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Lana Cusick, 202-720-3325

MEETING THE HIGHER RISKS FOR A YOUNG AND BEGINNING FARMER

LEBANON COUNTY, PA, Nov 10, 2010 - Joel Krall understands there are extra risks to consider when you are just starting out in the dairy farming business.

Krall, 25, is into his second year of a six-year agreement with his father, Tom, to rent dairy facilities and buy feed, and a four-year partnership agreement with his college roommate that he hopes will lead to enough equity to carve out a future as a dairy farmer. He also understands that the volatile price of feed is the dairy’s most serious risk factor.

“Back in June and July, corn hit $8 a bushel,” Krall said. “And since we buy all our shelled corn, it made me realize how vulnerable we are in this area. If there is anything that might put us out of business it would be our feed cost. We knew we needed to manage that risk.”

Krall and his partner Tim Crouse, 24, milk 140 Holsteins three times a day at Furnace Hill Holsteins in Lebanon County, PA. The farm produces 80 acres of corn silage and 25 acres of soybeans and double crop with rye, which they use for forage in the spring.

Krall and Crouse decided to try the new Livestock Gross Margin (LGM) Dairy insurance program, which protects their margin, but still allows the dairy to benefit from an increase in milk price.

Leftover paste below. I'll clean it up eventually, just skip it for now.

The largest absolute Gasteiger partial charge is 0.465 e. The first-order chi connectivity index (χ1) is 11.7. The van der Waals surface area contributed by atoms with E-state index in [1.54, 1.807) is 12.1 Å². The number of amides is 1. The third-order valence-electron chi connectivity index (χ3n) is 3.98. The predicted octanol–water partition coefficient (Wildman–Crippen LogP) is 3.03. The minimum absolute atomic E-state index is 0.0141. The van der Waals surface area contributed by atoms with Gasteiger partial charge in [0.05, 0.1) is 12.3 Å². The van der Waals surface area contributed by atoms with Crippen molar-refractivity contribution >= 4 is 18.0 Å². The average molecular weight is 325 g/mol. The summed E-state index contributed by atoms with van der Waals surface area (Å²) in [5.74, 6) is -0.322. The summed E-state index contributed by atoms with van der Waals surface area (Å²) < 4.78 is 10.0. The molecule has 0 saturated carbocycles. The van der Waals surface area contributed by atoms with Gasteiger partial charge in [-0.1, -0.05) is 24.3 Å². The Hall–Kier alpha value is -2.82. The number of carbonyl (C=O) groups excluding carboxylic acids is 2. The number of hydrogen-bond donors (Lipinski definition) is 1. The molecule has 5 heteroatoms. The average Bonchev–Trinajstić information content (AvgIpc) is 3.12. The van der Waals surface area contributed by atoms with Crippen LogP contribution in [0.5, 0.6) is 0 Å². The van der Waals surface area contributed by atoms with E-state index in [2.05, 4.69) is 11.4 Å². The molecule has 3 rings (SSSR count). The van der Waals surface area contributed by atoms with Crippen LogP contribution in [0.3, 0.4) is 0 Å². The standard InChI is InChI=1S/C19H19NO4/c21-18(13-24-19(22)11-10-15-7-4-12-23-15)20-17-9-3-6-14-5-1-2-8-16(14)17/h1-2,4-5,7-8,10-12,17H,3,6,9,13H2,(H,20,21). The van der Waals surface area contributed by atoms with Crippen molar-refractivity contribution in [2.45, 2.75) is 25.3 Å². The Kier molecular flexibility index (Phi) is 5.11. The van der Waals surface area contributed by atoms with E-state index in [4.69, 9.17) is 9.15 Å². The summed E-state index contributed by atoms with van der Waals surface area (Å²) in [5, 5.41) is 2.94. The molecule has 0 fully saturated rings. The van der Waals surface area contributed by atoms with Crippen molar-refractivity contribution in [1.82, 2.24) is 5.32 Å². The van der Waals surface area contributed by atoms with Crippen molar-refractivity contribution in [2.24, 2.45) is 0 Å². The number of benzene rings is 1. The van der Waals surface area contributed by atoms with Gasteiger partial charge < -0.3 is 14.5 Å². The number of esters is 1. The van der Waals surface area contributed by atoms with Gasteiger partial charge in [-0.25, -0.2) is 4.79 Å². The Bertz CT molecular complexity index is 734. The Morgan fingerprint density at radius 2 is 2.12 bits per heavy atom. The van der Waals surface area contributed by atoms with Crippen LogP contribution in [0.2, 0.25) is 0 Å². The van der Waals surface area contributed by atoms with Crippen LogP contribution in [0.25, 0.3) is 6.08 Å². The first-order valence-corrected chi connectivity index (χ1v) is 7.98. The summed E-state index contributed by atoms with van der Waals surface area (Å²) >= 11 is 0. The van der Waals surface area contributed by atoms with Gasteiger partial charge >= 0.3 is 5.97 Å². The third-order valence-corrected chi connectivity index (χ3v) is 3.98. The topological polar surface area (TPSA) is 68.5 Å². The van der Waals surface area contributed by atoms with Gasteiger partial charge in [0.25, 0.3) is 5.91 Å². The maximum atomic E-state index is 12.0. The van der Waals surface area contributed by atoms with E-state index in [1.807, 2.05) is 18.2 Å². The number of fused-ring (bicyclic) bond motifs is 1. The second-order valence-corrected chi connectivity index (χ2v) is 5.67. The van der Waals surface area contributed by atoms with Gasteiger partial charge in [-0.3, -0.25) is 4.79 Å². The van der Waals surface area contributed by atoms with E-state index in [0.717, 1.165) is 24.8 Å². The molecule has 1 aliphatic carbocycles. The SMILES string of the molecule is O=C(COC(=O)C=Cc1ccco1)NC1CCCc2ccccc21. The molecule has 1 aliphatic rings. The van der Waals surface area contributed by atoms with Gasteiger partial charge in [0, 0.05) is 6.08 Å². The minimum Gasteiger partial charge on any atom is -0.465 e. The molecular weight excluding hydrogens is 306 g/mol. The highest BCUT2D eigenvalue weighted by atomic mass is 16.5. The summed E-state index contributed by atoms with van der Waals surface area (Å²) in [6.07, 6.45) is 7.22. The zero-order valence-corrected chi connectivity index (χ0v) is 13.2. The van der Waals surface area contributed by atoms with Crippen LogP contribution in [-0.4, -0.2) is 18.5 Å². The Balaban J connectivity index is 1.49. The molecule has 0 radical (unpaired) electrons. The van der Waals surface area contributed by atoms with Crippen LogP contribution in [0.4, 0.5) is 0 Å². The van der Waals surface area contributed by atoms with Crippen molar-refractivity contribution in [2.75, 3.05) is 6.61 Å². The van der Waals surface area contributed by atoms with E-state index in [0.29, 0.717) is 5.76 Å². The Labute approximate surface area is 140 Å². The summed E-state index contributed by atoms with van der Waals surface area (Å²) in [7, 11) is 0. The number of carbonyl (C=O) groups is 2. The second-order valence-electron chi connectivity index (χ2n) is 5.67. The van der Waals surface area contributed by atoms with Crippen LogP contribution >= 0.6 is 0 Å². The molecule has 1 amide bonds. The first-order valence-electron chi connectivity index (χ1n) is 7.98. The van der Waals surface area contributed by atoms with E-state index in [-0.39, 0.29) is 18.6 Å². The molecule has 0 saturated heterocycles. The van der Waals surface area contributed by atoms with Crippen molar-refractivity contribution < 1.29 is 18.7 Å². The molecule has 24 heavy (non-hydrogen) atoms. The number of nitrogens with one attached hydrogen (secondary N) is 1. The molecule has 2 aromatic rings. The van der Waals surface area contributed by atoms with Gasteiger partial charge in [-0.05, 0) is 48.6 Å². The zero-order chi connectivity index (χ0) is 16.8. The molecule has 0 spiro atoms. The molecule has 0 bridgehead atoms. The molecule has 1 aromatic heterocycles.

“I am not sure this is for everyone because it is expensive up-front, but it has a place. It probably works best for new and beginning farmers who buy all their own feed like Tim and me,” Krall said. “I would say we are cautiously optimistic about LGM Dairy insurance. At times it is another tool that can be used to manage risk.”

Krall bought the 100-cow milking herd in 2007 and expanded to 140 cows when the Furnace Hill partnership was created with Crouse in 2008. The dairy farm transition has not always been easy.

“Working with family can sometimes be challenging, but I give my parents a lot of credit for letting Tim and me take over the reins,” Krall said. “I am learning if we all work together we can propel the dairy ahead much faster than working individually.”

When asked why he wanted to get into the dairy business and take on so much risk, Krall doesn’t hesitate.

“My parents raised us to be enthused about the prospects in dairying and they gave us an example of how a well-run dairy is managed.”

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